breast changes in perimenopause

Breast Changes in Perimenopause: Understanding Normal Variations and Symptoms

Breast Changes in Perimenopause

Perimenopause is the transition phase leading up to your final menstrual period, which marks menopause. Yes, menopause is just one day. After that one day, you are in postmenopause. Though technically perimenopause describes both the menopause transition and the one year after your final menstrual period. Perhaps because you don’t know you’ve achieved your final menstrual period until you’ve gone one year without one.

Characterized by significant hormonal shifts that can affect your body in diverse ways, perimenopause can come with a variety of changes. Most people think of hot flashes and moodiness. However there are over 30 recognized symptoms. And changes to your breasts are on this list. These changes can include increased breast tenderness, a shift in breast size, and changes in breast density.

Being aware of and recognizing the normalcy of these alterations is key in navigating this stage with confidence and assurance.

Hormonal Fluctuations and Their Impact

During perimenopause, your estrogen levels fluctuate wildly as your ovaries gradually reduce their estrogen production. This hormone is responsible for regulating menstrual cycles and also impacts many other systems in your body. As estrogen levels rise and fall, you may experience symptoms such as hot flashes, sleep disturbances, mood swings, and changes in breast tissue. Progesterone, another key hormone, also declines during this phase, which can lead to irregular periods and other perimenopausal symptoms like breast tenderness.

Breast Changes and Symptoms

Even before perimenopause, sore breasts are very common. Your menstrual cycle and pregnancy can both cause breast pain due to the hormonal changes associated with these events. If you’ve already experienced breast pain related to your cycle, known as cyclical mastalgia, you may notice a worsening of your symptoms. You could also notice new or different breast pain during perimenopause.

It’s important to note that you can have cyclical pain even after your periods have stopped. And while noncyclical pain can also occur due to hormonal changes, particularly after you’ve achieved menopause, it’s important to have breast pain that is constant evaluated by your doctor.

According to a study by Women Living Better, the return or onset of sore breasts before your period can signal the beginning of perimenopause. The good news is that sore breasts is a symptom that typically decreases across perimenopause, as you get closer to your final menstrual period.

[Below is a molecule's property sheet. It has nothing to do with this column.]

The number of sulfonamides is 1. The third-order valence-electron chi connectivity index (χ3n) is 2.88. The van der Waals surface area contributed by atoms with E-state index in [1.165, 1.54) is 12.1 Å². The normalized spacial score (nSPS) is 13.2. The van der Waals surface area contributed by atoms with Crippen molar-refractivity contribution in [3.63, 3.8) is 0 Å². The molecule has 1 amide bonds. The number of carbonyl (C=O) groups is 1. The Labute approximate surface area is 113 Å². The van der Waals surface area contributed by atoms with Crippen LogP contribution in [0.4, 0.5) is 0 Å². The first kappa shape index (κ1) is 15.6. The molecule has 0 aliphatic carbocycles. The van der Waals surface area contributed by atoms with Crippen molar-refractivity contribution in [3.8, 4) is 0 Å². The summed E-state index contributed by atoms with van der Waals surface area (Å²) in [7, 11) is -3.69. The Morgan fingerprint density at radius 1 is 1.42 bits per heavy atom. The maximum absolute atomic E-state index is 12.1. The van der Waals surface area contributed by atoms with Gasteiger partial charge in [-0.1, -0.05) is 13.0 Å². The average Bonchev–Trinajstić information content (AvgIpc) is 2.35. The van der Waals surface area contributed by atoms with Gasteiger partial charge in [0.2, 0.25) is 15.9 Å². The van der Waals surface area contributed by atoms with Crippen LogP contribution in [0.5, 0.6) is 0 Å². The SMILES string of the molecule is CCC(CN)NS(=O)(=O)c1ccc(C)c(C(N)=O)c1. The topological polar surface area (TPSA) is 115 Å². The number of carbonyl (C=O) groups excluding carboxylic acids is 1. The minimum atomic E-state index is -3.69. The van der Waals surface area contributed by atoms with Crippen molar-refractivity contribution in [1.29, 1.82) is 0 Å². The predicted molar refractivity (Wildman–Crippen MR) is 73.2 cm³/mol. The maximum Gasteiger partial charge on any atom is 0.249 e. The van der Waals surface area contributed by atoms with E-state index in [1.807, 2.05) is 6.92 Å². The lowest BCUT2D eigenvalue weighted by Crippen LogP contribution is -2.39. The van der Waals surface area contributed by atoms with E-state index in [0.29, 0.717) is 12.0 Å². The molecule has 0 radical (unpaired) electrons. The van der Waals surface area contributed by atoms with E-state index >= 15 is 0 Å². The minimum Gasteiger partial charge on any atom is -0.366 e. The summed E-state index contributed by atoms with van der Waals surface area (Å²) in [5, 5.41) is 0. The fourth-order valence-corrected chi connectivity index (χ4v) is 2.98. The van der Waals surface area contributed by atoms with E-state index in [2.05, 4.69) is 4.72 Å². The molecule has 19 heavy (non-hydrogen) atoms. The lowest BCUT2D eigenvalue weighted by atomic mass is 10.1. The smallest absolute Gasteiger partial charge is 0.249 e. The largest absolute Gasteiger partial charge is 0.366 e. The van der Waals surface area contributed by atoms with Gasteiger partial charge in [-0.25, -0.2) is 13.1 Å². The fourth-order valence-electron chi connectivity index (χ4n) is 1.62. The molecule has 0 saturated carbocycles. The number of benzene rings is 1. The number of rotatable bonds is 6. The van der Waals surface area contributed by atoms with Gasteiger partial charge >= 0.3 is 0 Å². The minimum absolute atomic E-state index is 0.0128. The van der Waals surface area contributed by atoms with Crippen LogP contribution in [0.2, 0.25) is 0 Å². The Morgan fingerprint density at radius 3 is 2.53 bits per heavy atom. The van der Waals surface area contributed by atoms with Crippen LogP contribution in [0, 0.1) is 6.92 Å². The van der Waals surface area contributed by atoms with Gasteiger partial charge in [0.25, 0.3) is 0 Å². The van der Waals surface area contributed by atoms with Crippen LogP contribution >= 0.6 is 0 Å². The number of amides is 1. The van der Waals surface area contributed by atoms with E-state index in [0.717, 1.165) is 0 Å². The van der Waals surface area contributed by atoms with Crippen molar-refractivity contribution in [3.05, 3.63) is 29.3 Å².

While fluctuating hormones are usually at play when it comes to breast changes,  it’s important for you to recognize what’s typical and what may require a closer look.

Typical Breast Changes

Your breasts are composed of lobules, ducts, connective tissue, and fatty tissue. As you approach perimenopause, changes in these components can lead to:

  • Size and shape alterations: Hormonal shifts can cause your breasts to change in size and shape, potentially leading to swelling or sagging. You may experience breast growth. (We’re still hoping for this one to happen!) And you might experience the opposite. Loss of fullness and sagging are common due to declining estrogen.
  • Breast tenderness: Fluctuating estrogen levels often result in breast tenderness or pain. For some, it feels like a dull, aching pain while others can experience a heaviness, tightness, or burning. In some people only one breast is affected, while others experience similar symptoms in both breasts. Often this tenderness or pain can be worse than what you used to experience just before your period. It can also be a different type of pain than what you felt prior to perimenopause.
  • Fibrocystic changes: These are noncancerous changes that can make breast tissue feel lumpy or rope-like in texture.

Hormone therapy can also impact your breasts, causing cysts and/or increasing breast density.